In 1796, English physician Edward Jenner noted that milkmaids who caught cowpox from their cattle seemed to escape a much deadlier scourge: smallpox.
So the doctor collected pus from a cowpox blister on one of those milkmaids, rounded up his gardener’s 8-year-old son and rubbed the gunk into a fresh cut on the boy’s skin. The lad developed a trying but not lethal cowpox infection, and once he recovered, the doctor repeated the exercise — but this time, with the real thing. Smallpox.
The boy did not become infected. And the world’s first vaccine — and, arguably, its first “human challenge trial” — was born.
It’s in this same spirit of discovery — and risk — that more than 30,000 people from 140 nations have volunteered to be infected with the novel coronavirus. Young and healthy, they hope their sacrifices will speed vaccines to market and save thousands of lives.
Pasadena man eager to volunteer
“I was stricken by the very core idea: We can put ourselves on the line, at risk, to help countless other people by getting a COVID vaccine sooner,” said Sunash Sharma, a 23-year-old software engineer from Pasadena who signed up to be a “human challenge trial” volunteer at 1daysooner.org.
“That really spoke to me. A lot of people have been talking about ‘the end of human compassion’ lately, and I saw that this would be a chance for me and thousands of other volunteers to show that humanity is better than we think.”
Sharma hasn’t told his mother yet. Neither has 34-year-old cinematographer Antonio Cisneros of Los Angeles.
“My dad, he’s almost 70, and my mom, too,” Cisneros said. “Without a vaccine, I’m just counting the days till I get a really scary phone call.
“If you look at the death rate per day, it’s a massive number — thousands, sometimes tens of thousands. Even if we only lower the amount of time it takes to get a vaccine by one day, that’s still saving thousands of lives. The sooner that happens, the better the planet will be.”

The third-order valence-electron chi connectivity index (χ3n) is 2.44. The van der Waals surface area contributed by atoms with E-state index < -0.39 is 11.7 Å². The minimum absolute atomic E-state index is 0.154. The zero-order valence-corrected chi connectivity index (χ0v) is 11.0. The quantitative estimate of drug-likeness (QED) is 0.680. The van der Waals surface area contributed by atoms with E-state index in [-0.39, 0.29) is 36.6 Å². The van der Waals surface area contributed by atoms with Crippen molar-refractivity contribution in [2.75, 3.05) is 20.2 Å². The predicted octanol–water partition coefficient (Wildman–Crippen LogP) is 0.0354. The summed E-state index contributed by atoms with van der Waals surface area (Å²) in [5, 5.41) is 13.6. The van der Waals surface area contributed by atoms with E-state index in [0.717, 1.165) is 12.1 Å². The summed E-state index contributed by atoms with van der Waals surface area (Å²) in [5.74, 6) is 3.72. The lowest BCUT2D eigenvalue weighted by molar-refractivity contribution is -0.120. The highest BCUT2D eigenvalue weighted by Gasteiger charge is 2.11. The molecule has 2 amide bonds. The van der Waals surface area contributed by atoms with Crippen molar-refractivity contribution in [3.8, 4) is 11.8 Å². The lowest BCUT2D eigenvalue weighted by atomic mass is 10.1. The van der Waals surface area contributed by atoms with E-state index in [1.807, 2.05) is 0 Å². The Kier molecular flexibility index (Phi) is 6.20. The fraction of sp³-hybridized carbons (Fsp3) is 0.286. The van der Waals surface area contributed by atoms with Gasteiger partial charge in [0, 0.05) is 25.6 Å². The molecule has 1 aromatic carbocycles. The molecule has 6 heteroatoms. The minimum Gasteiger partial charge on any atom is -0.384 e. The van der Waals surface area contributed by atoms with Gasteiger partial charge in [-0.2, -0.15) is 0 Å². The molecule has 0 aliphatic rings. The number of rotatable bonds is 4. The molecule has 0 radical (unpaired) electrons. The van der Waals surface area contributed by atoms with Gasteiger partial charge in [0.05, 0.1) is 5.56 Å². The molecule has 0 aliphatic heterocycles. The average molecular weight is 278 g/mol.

Some 5,000 people per day have been dying of COVID-19 worldwide over the last several weeks, according to data. If volunteers help vaccines get into circulation just one month earlier than they otherwise might, it could save 150,000 lives. If they shave three months off the process, it could save 450,000 lives. And so on.
“There’s always going to be a risk with any medical procedure,” Sharma said. “But I’m more able to weather this than a lot of people. I’d rather it be me than someone else.”
What’s a human challenge trial?
Developing a safe and effective vaccine the traditional way can take years — and sometimes decades.
After a potential vaccine is developed in the lab, it’s first tested on animals. Is it safe? Does it provoke an immune response? If the answers appear to be yes, it moves on to Phase 2 testing, involving a small group of human volunteers, then a larger, more representative group.
If the candidate still provokes an immune response without severe side effects, it’ll move to Phase 3 — the meticulous, time-consuming, marathon run. It’s this phase that “human challenge trial” volunteers hope to collapse into a matter of months.
Typically, tens of thousands of people are needed for this phase, some who will get the experimental vaccine, and some who won’t, said Arthur Caplan, bioethics professor at New York University. Those people go forth into the world, and researchers watch to see who, by natural infection, gets the disease and who doesn’t.
“It can be hard to get people infected fast enough to get an answer to the question, ‘Is the vaccine doing anything?’ ” Caplan said. “Normally, this whole thing takes years.”
The coronavirus pandemic makes things trickier because many people are wearing masks and self-isolating, actively trying to avoid infection. That would likely drag Phase 3 out even longer, as researchers wait for enough natural infection to produce statistically significant results.